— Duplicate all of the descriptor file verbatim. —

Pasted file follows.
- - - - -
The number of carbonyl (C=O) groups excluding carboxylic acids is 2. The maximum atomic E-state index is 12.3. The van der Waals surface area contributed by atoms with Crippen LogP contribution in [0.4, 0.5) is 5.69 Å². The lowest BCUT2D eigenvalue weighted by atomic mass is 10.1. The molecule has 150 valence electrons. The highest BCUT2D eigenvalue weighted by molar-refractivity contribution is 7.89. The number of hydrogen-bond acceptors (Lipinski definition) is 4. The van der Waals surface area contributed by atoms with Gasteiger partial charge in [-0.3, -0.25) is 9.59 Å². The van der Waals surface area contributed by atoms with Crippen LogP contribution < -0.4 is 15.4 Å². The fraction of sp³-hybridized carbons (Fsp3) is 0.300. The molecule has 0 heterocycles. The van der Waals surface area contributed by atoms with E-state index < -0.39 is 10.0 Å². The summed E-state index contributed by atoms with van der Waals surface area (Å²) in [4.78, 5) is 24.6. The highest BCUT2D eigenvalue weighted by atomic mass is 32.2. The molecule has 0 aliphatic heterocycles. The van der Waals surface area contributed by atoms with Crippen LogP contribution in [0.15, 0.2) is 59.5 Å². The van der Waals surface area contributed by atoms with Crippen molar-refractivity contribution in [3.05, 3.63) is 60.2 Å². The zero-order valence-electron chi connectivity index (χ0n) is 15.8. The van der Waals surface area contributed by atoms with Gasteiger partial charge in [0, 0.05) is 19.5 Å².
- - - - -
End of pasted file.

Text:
The number of carbonyl (C=O) groups excluding carboxylic acids is 2. The maximum atomic E-state index is 12.3. The van der Waals surface area contributed by atoms with Crippen LogP contribution in [0.4, 0.5) is 5.69 Å². The lowest BCUT2D eigenvalue weighted by atomic mass is 10.1. The molecule has 150 valence electrons. The highest BCUT2D eigenvalue weighted by molar-refractivity contribution is 7.89. The number of hydrogen-bond acceptors (Lipinski definition) is 4. The van der Waals surface area contributed by atoms with Gasteiger partial charge in [-0.3, -0.25) is 9.59 Å². The van der Waals surface area contributed by atoms with Crippen LogP contribution < -0.4 is 15.4 Å². The fraction of sp³-hybridized carbons (Fsp3) is 0.300. The molecule has 0 heterocycles. The van der Waals surface area contributed by atoms with E-state index < -0.39 is 10.0 Å². The summed E-state index contributed by atoms with van der Waals surface area (Å²) in [4.78, 5) is 24.6. The highest BCUT2D eigenvalue weighted by atomic mass is 32.2. The molecule has 0 aliphatic heterocycles. The van der Waals surface area contributed by atoms with Crippen LogP contribution in [0.15, 0.2) is 59.5 Å². The van der Waals surface area contributed by atoms with Crippen molar-refractivity contribution in [3.05, 3.63) is 60.2 Å². The zero-order valence-electron chi connectivity index (χ0n) is 15.8. The van der Waals surface area contributed by atoms with Gasteiger partial charge in [0, 0.05) is 19.5 Å².